The family therapy aspect of trauma-focused CBT attends to the problems family members may have in dealing with the trauma suffered by the youth, including the use of various stress management, communication and parenting skills.
EMDR (Eye Movement Desensitization and Reprocessing)
EMDR therapy is a mental health treatment procedure. EMDR’s goal is to help you heal from trauma or other distressing life experiences.
EMDR focuses on changing the emotions, thoughts or behaviors that result from a distressing experience (trauma). This allows your brain to resume a natural healing process. EMDR is effective for treating youth with symptoms accompanying posttraumatic stress (PTSD), attachment issues and self-regulation.
Copper Hills Youth Center continues to expand our trauma-informed model by focusing treatment on the core issues of attachment using DDP.
We recognize the complexity of treating symptoms caused by insecure attachments, and often a simple behavioral approach does not produce lasting changes. This model addresses the loss of empathy and engagement, which often happens with high-needs youth — called “blocked care.”
The model is a powerful intervention for youth, staff and families to repair relationship failures and restore compassion and empathy by introducing relational strategies to guide staff and parents in interactions with our youth.
"I'm 100% satisfied with this care facility. Jessica is such a beautiful person. She's sorta like the gatekeeper of the facility. Her energy is so loving and welcoming. It's the perfect example of how to treat others, especially when a family is working to heal. I couldn't ask for a better facility. My daughter has been at this facility now twice. They are supportive and their team, especially operations, really puts their heart and soul into supporting your family. I really recommend this facility, whereas they haven't let me down, or my daughter, when we have been our most vulnerable. I trust this care facility 100%. They really serve as a bridge for families toward healing. Thank you.”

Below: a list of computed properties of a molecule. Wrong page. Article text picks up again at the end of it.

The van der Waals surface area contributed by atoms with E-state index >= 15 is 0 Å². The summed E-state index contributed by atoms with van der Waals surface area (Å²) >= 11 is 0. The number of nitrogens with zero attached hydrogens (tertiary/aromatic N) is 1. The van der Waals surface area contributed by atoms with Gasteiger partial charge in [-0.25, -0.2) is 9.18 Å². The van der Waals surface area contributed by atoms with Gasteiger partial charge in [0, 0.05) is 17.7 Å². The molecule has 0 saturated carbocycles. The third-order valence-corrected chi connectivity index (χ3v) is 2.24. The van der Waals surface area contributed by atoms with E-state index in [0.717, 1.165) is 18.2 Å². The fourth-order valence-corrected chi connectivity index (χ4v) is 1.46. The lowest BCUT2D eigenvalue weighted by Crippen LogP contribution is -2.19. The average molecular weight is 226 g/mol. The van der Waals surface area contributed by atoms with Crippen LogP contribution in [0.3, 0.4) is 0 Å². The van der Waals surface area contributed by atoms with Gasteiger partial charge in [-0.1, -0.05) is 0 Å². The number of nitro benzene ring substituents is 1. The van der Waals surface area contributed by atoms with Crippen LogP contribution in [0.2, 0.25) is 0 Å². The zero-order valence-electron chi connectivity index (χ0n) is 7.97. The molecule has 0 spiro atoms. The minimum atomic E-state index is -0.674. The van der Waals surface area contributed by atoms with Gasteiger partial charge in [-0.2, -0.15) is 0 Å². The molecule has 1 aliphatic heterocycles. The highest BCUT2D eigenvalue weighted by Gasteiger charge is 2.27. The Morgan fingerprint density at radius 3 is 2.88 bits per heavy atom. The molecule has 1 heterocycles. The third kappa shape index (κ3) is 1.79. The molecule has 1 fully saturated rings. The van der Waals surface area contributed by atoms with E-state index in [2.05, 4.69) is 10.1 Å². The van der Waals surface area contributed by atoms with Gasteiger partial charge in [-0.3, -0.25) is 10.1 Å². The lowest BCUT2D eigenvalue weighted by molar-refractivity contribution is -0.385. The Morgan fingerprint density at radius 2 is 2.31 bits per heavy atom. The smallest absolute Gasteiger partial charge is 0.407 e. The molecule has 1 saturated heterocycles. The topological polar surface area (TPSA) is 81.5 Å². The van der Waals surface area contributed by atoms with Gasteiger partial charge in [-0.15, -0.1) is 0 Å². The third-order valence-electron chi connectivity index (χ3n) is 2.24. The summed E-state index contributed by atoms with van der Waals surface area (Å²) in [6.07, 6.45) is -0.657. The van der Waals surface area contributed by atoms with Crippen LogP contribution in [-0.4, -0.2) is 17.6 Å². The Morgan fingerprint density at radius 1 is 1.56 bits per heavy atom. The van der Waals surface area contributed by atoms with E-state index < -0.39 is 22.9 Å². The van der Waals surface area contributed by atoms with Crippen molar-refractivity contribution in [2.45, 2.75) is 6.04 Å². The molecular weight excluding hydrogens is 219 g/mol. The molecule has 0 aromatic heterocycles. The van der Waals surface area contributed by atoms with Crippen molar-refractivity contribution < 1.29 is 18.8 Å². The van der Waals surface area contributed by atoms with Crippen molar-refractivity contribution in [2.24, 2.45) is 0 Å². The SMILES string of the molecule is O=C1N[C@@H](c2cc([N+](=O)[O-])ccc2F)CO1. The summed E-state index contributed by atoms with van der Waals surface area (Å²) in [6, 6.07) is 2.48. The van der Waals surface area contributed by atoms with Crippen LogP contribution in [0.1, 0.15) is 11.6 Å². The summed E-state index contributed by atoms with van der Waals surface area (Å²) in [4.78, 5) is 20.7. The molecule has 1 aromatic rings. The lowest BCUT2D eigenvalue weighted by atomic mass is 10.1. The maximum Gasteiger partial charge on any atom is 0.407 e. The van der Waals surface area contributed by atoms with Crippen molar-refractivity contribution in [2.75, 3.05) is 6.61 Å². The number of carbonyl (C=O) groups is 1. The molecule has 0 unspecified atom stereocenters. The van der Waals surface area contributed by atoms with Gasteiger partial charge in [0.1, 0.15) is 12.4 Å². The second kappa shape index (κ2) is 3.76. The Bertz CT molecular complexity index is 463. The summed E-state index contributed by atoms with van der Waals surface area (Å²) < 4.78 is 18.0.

“Copper Hills Youth Center has helped me in so many ways. I used to be a very troubled teen who couldn't cope with trauma or my emotions or stressful situations. I went to this facility twice. The first time I was there, I struggled a lot. But with the help from staff and friends I made that I still talk to today, got me through these tough times. Second time being there, I met a couple new staff along with the ones I already knew. They all supported me and didn't judge me or get mad when I came back — all they did was lend a hand in my most difficult times. I'm now at the point in my life where I don't need medication anymore and I am now a responsible adult that can use the life skills this facility taught me to use. I am incredibly grateful for Copper Hills Youth Center and always will be.”
“My son has been at Copper Hills since February. He seems to have gained more self-esteem, less anxiety, and depression. His therapist Lew is really nice and friendly and seems to be making a positive impression on my son. I was there a few weeks ago for a visit. The staff was really nice and friendly especially Jessica who works the front desk. She was very nice and helpful. It seemed to really enjoys her job and is a positive asset to the facility.”
If your loved one needs help, contact Arva Loveland, Director of Admissions at 1-800-776-7117 to get started, today.